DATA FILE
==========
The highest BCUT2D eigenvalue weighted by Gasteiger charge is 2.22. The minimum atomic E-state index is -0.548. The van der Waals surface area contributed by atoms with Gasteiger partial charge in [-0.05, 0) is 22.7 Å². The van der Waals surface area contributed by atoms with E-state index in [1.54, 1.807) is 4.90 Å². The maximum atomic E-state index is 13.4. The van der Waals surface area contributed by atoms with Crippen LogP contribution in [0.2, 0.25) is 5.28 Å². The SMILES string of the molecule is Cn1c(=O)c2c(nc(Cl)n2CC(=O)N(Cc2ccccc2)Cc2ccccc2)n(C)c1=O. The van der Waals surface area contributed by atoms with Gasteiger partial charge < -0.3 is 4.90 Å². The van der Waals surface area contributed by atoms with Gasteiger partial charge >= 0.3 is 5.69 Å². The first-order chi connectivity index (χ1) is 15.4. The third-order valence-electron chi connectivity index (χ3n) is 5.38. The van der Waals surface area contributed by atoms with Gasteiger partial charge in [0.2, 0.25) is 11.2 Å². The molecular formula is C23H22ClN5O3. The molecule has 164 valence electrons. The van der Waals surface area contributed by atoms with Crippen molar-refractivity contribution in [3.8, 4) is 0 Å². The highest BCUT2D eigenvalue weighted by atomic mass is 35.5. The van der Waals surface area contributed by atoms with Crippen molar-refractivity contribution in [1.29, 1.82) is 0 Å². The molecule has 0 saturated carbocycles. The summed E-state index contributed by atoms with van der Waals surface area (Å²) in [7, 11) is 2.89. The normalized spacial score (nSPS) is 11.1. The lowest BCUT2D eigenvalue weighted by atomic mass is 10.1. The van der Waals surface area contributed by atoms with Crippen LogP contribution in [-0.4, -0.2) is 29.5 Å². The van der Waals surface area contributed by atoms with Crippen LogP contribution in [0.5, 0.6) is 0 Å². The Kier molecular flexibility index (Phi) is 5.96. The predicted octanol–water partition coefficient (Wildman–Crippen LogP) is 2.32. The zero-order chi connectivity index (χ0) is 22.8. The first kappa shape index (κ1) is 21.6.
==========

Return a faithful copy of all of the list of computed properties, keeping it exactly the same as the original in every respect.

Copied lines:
The highest BCUT2D eigenvalue weighted by Gasteiger charge is 2.22. The minimum atomic E-state index is -0.548. The van der Waals surface area contributed by atoms with Gasteiger partial charge in [-0.05, 0) is 22.7 Å². The van der Waals surface area contributed by atoms with E-state index in [1.54, 1.807) is 4.90 Å². The maximum atomic E-state index is 13.4. The van der Waals surface area contributed by atoms with Crippen LogP contribution in [0.2, 0.25) is 5.28 Å². The SMILES string of the molecule is Cn1c(=O)c2c(nc(Cl)n2CC(=O)N(Cc2ccccc2)Cc2ccccc2)n(C)c1=O. The van der Waals surface area contributed by atoms with Gasteiger partial charge < -0.3 is 4.90 Å². The van der Waals surface area contributed by atoms with Gasteiger partial charge >= 0.3 is 5.69 Å². The first-order chi connectivity index (χ1) is 15.4. The third-order valence-electron chi connectivity index (χ3n) is 5.38. The van der Waals surface area contributed by atoms with Gasteiger partial charge in [0.2, 0.25) is 11.2 Å². The molecular formula is C23H22ClN5O3. The molecule has 164 valence electrons. The van der Waals surface area contributed by atoms with Crippen molar-refractivity contribution in [3.8, 4) is 0 Å². The highest BCUT2D eigenvalue weighted by atomic mass is 35.5. The van der Waals surface area contributed by atoms with Crippen molar-refractivity contribution in [1.29, 1.82) is 0 Å². The molecule has 0 saturated carbocycles. The summed E-state index contributed by atoms with van der Waals surface area (Å²) in [7, 11) is 2.89. The normalized spacial score (nSPS) is 11.1. The lowest BCUT2D eigenvalue weighted by atomic mass is 10.1. The van der Waals surface area contributed by atoms with Crippen LogP contribution in [-0.4, -0.2) is 29.5 Å². The van der Waals surface area contributed by atoms with Crippen LogP contribution in [0.5, 0.6) is 0 Å². The Kier molecular flexibility index (Phi) is 5.96. The predicted octanol–water partition coefficient (Wildman–Crippen LogP) is 2.32. The zero-order chi connectivity index (χ0) is 22.8. The first kappa shape index (κ1) is 21.6.